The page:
SSRS 2016 by default

For the past 4 months I’ve been¬†using Visual Studio 2015 rather then Visual Studio 2013 and yesterday, I hit a bug with SSRS (shows how much I love SSRS).

The bug appeared when it came to deployment

The error was deploying SSRS report

Exception calling “CreateCatalogItem” with “7” argument(s): “The definition of this report is not valid or supported
by this version of Reporting Services. The report definition may have been created with a later version of Reporting
Services, or contain content that is not well-formed or not valid based on Reporting Services schemas. Details: The
report definition has an invalid target namespace
‘http://schemas.microsoft.com/sqlserver/reporting/2016/01/reportdefinition’ which cannot be upgraded.

The report that error deploying was the one I had just changed. Looking at the code diff in Visual Studio Team Services you can see its added in some new 2016 goodness. I checked and double-checked my settings. Visual Studio 2015 wants to give you a 2016 file. If you manually deploy from within Visual Studio it works. Checking out the bin\debug folder reveals that it’s using the 2016 version to build a legacy version, which makes sense as the 2016 is the old (2008R2) with extra goodness slapped in – like being able to define parameter location.

So, we now have to build our SSRS reports. To do so, I’ve just created a PowerShell script that builds it using devenv.exe with the parameters for a silent build. This worked great, only it took over 50mins to run. The main lag was every time it loaded the solution it builds\checks\something with the database projects. It takes an age. The fix was to create a dedicated Report solution file (Report.sln) – I did this with a PowerShell script that copying the main solution file, which included all the SSDT (database), Integration (SSIS) packages, analysis models as well as the SSRS reports, then just removing all projects but the SSRS projects. I did this via PowerShell just because I don’t like extra manual steps. It’s a pain, when you add a new SSRS project you’d have to add it to Report.sln, which you’d probably forget and waste spend time debugging a silly mistake.

Creating the Report.sln reduce the build time down to just over 2mins (from over 50mins!), so it was worth doing.

Comments

One of the annoying things about working with multiple languages is they each have their differences – obviously, otherwise there would only be 1 language! Although there is good reason to have these differences they still have elements that are a pain. One of the most annoying things, other then “do you require a semicolon at the end of the statement?” is comments. Comments aren’t executed or complied but they help developers read code. Remember, the code is a interpretive language, its designed to be gateway between the machines and humans, if you write something complex your more then likely need to be include more comments explain what it does or look at refactoring so other developers can continue your work.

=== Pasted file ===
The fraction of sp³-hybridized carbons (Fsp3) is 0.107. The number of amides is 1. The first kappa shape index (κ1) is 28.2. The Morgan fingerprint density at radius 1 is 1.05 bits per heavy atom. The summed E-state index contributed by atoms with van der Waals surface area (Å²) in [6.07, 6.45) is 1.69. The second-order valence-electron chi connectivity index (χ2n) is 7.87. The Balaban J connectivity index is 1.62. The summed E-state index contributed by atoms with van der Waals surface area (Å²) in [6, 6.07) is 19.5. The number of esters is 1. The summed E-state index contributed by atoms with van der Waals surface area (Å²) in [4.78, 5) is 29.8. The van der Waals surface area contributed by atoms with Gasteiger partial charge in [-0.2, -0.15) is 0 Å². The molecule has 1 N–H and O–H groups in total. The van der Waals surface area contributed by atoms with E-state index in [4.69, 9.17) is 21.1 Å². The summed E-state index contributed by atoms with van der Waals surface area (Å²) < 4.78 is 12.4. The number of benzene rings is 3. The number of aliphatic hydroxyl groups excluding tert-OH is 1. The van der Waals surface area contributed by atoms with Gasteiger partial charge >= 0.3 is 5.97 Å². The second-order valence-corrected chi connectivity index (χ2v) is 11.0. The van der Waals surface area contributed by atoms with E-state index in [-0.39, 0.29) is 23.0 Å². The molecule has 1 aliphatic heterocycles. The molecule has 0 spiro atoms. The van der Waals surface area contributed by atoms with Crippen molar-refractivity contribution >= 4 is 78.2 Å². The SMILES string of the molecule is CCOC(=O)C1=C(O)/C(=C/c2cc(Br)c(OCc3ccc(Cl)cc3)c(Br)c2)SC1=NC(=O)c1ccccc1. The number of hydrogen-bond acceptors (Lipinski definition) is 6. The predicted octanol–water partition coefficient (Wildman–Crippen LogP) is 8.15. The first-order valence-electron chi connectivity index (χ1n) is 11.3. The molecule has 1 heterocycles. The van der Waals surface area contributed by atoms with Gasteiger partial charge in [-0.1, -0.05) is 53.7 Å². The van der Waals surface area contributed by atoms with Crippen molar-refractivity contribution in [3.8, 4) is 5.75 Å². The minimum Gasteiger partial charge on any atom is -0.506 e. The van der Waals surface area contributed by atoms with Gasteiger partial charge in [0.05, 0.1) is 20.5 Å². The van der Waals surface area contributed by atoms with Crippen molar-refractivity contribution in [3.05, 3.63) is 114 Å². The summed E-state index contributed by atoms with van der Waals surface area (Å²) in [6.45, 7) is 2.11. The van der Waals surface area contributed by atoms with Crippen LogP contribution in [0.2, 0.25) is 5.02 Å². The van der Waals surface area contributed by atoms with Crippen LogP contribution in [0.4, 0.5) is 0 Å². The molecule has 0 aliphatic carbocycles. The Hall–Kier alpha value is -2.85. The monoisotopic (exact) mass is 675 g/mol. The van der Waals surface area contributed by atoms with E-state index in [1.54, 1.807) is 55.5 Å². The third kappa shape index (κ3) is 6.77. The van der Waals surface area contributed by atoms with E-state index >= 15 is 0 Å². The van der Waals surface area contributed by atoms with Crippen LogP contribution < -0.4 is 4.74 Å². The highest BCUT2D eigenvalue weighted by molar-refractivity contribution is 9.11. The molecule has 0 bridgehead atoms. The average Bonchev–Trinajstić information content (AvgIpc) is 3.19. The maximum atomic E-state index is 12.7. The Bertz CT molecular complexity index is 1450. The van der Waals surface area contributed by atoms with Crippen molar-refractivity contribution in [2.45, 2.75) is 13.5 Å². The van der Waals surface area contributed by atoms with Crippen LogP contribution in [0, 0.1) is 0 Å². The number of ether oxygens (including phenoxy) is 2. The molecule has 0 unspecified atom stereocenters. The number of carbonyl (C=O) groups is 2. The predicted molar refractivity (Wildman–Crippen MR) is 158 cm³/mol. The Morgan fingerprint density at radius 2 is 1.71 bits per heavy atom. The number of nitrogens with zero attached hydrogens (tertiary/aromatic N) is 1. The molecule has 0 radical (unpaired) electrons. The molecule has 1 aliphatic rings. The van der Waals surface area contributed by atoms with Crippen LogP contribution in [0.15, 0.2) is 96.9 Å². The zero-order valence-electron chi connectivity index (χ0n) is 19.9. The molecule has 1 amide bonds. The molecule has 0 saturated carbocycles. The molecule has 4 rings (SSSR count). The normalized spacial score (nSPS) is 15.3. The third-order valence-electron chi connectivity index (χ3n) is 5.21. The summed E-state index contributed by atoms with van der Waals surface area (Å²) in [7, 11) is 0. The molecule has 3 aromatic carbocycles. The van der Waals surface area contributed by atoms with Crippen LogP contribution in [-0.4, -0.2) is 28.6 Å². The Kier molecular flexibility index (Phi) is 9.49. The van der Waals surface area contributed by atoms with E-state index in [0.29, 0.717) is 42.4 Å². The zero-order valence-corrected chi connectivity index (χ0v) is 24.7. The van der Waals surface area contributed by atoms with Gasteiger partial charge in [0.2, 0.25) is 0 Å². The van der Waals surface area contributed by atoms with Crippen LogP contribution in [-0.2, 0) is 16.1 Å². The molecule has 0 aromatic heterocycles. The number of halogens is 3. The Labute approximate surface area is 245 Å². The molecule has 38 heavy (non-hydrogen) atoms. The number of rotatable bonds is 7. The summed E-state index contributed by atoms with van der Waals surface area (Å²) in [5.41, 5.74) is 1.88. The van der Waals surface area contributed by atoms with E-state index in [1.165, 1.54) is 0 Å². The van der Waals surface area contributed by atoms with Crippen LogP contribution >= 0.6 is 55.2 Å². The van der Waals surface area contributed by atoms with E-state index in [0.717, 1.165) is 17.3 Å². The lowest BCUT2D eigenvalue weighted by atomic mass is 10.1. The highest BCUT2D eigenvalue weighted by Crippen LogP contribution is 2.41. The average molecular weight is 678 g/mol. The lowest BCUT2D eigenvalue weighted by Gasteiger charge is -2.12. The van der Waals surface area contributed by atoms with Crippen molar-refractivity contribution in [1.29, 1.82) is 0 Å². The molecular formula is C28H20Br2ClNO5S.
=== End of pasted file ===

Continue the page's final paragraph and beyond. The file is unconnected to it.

The few options are:

Double dash (–)

— Single line quote

Single Hash (#)

# Single line quote

Double forward-slash (//)

// string domain = “matt40k.uk”;

All of these are single line quotes, as in each line needs the require comment and the comment continues till the end of the line \ carriage break.

You also got:

Forward-slash and asterisk (/*)

/* Multi-Line
quote */

Forward-slash and asterisk marks (/*) the start of the comment, the comment continues until the asterisk marks and Backward-slash (*/). The code must close any open Forward-slash and asterisk marks (/*) comments in order to compile.

With Forward-slash and asterisk, you can comment in-line, for example

Select * from /* Change the code to the right */ sys.tables

This is valid T-SQL that will return the all the columns for meta data about tables on the selected database

You can also use this across multiple lines, for example

select

TableSchema = schema_name(schema_id)

,TableName = name

/*
You could also add

other tables

 

*/
from

sys.tables

 

Power Query Formula (M) Language

Double dash (–) No
Single hash (#) Yes
Double forward-slash (//) No
Forward-slash and asterisk (/*) Yes

Transact-SQL (TSQL)

Double dash (–) Yes
Single hash (#) No
Double forward-slash (//) No
Forward-slash and asterisk (/*) Yes

C sharp (C#)

Double dash (–) No
Single hash (#) No
Double forward-slash (//) Yes
Forward-slash and asterisk (/*) Yes

 

Fun fact, my most commonly used comment?

To-Do

Build problem and duplicate releases

Yesterday I went to investigate a problem someone had reported only to discover a butt load of releases


As you can see, I have more releases then commits. A build was triggered by a commit, but this doesn’t explain why.

I tried switching it up so it only builds when you put [build] in the commit message – which resulted in having to commit the yaml file as the feature isn’t available via the web interface, it does make sense to have this under version control. However it continued to loop.

Looking at the build history revealed it was looping, per commit

An email off to support resulted in speedy response.

Add “skip_tags: true” to your appveyor.yml.